#14 support for C++'s "using" keyword

open
None
5
2014-08-13
2002-11-16
No

I'd like to have support for C++'s using keyword. Take
the following
example:

---------------------------------
#include <iostream>
using namespace std;

struct A
{
void f() {cout<<"A"<<endl;};
};

struct B
{
void f() {cout<<"B"<<endl;};
};

struct C: public A,public B
{
using B::f;
};

int main()
{
C c;
c.f();
};

--------------------------

I'd like ctags to be able to generate the following 2
lines (either of
them or both depending on command line flags):

1. a line for the symbol C::f, which is (except for the
symbol name)
identical to that for B::f

2. a line for the using directive like this:
C::f temp.cpp <pattern> kind:using line:16
language:C++ class:C access:public

I understand that C++ inheritance is too complicated
for ctags to
understand, so that generating appropriate tags for
inherited symbols is too difficult to implement.
However, inherited symbols explicitly mentioned in the
scope of the derived class with a using directive
should not be difficult to extract.

Discussion

  • Darren Hiebert
    Darren Hiebert
    2002-11-24

    • assigned_to: nobody --> dhiebert
    • summary: support for C++'s "using" keyword --> support for C++'s "using" keyword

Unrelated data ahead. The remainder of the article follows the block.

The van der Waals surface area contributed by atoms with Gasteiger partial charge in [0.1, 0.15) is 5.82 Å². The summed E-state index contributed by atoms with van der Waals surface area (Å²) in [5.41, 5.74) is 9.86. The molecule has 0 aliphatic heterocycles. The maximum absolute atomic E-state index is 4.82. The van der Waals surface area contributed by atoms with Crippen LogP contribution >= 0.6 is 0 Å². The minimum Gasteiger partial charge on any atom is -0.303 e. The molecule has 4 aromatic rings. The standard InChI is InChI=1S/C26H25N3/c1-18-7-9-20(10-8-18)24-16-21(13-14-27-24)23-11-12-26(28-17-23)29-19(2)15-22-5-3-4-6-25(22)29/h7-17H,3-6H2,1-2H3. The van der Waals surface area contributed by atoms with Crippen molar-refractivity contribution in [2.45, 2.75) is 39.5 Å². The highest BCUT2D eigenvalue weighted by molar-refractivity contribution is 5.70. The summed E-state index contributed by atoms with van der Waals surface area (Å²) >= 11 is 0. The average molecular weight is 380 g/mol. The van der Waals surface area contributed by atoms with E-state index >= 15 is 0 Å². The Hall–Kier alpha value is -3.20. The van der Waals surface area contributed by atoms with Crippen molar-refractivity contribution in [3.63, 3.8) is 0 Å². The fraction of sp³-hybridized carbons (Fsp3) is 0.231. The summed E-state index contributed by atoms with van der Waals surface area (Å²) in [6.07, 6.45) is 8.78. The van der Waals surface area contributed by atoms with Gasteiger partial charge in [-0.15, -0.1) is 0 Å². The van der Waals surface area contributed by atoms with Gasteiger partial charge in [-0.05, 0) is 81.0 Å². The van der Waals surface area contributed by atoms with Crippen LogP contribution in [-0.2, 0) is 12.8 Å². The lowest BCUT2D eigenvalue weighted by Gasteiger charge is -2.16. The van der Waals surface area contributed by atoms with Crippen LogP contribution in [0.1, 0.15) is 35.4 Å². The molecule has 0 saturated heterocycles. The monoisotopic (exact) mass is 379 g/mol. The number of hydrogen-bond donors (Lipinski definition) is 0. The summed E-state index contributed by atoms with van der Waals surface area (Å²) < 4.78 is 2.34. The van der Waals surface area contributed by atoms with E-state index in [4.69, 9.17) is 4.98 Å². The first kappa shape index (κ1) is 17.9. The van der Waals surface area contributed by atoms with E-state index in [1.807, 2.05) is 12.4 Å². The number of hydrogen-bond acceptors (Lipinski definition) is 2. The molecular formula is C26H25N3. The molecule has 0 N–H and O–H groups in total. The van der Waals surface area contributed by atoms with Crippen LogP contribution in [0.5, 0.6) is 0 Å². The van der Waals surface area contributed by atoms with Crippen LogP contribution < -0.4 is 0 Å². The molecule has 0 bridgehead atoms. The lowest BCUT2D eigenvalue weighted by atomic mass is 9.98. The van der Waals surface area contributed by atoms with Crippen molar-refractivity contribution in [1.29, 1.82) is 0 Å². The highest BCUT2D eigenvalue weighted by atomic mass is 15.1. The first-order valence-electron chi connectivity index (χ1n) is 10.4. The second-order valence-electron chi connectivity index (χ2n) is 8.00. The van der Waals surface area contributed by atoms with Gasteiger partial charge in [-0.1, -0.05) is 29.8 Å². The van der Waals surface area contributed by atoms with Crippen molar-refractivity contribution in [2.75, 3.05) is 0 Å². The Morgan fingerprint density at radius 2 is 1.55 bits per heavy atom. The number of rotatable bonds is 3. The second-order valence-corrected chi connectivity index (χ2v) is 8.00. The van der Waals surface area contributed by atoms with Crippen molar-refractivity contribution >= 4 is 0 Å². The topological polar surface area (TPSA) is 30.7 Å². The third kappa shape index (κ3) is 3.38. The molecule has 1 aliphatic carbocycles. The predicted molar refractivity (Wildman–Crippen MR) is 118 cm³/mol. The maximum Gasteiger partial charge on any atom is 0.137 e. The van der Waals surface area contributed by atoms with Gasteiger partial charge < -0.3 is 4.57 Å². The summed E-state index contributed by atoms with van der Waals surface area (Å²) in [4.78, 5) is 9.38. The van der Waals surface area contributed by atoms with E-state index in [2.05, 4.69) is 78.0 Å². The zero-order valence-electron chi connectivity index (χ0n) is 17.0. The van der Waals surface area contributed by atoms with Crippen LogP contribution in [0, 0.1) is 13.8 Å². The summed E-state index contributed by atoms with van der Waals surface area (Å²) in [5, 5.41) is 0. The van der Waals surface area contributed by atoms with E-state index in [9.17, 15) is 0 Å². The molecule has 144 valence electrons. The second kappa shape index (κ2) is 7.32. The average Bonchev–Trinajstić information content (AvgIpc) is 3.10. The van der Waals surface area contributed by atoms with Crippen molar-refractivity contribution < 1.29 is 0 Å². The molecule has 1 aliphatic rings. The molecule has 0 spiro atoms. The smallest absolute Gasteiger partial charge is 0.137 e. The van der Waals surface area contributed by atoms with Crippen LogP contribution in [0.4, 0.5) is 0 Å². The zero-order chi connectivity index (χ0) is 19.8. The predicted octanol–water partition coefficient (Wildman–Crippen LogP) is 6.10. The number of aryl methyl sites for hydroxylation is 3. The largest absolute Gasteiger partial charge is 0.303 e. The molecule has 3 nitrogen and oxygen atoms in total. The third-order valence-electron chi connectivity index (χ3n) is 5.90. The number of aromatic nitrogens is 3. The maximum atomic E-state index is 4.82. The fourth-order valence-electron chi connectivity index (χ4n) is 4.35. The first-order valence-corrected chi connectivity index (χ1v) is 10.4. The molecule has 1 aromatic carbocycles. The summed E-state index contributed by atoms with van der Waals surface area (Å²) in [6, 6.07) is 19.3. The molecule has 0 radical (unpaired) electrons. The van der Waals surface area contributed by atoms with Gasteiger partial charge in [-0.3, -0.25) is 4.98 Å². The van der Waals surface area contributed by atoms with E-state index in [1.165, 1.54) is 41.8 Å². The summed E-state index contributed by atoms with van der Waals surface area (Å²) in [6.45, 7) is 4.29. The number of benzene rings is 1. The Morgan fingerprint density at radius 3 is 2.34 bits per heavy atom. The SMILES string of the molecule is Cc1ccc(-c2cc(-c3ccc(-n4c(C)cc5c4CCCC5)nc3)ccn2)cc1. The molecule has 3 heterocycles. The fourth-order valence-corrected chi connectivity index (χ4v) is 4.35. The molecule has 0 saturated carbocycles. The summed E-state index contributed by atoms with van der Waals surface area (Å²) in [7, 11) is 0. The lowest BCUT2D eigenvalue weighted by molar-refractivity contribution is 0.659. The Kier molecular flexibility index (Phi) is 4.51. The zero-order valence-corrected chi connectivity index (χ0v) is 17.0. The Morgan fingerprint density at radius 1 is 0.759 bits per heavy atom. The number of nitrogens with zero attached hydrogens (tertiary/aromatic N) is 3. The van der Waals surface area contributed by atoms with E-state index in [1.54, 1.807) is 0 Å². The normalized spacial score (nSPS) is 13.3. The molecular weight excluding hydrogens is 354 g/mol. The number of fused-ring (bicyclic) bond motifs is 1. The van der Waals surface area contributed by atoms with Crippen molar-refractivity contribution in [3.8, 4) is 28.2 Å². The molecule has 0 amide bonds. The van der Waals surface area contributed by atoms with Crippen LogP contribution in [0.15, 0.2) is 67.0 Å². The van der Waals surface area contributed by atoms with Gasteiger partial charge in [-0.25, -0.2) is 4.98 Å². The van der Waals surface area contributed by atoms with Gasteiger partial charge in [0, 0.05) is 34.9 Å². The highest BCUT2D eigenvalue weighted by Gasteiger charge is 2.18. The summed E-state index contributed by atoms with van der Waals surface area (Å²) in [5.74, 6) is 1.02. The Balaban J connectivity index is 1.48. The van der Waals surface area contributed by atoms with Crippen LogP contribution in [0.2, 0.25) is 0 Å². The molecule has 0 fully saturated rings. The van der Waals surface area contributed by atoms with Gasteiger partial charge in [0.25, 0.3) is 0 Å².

• Darren Hiebert
    Darren Hiebert
    2002-12-21

    Logged In: YES
    user_id=38016

    One problem that I see with trying to add this is that it is
    not possible for ctags to know what kind of tag B::f is.
    Ctags will not know whether it is a function or a member
    variable, etc., and could not properly mark its kind in the
    tag file.

    Suggestions?

     
  • Logged In: YES
    user_id=508249

    Hmm. Probably impossible without making ctags understand
    inheritance and work globally rather than 1 file at a time.
    But emitting a line for the using line with type:using (see
    2. in my initial suggestion) would still be useful as this
    would give programs postprocessing ctags output at least the
    information that the using line is there. Which symbol it
    refers to can then be determined by looking at the complete
    ctags information.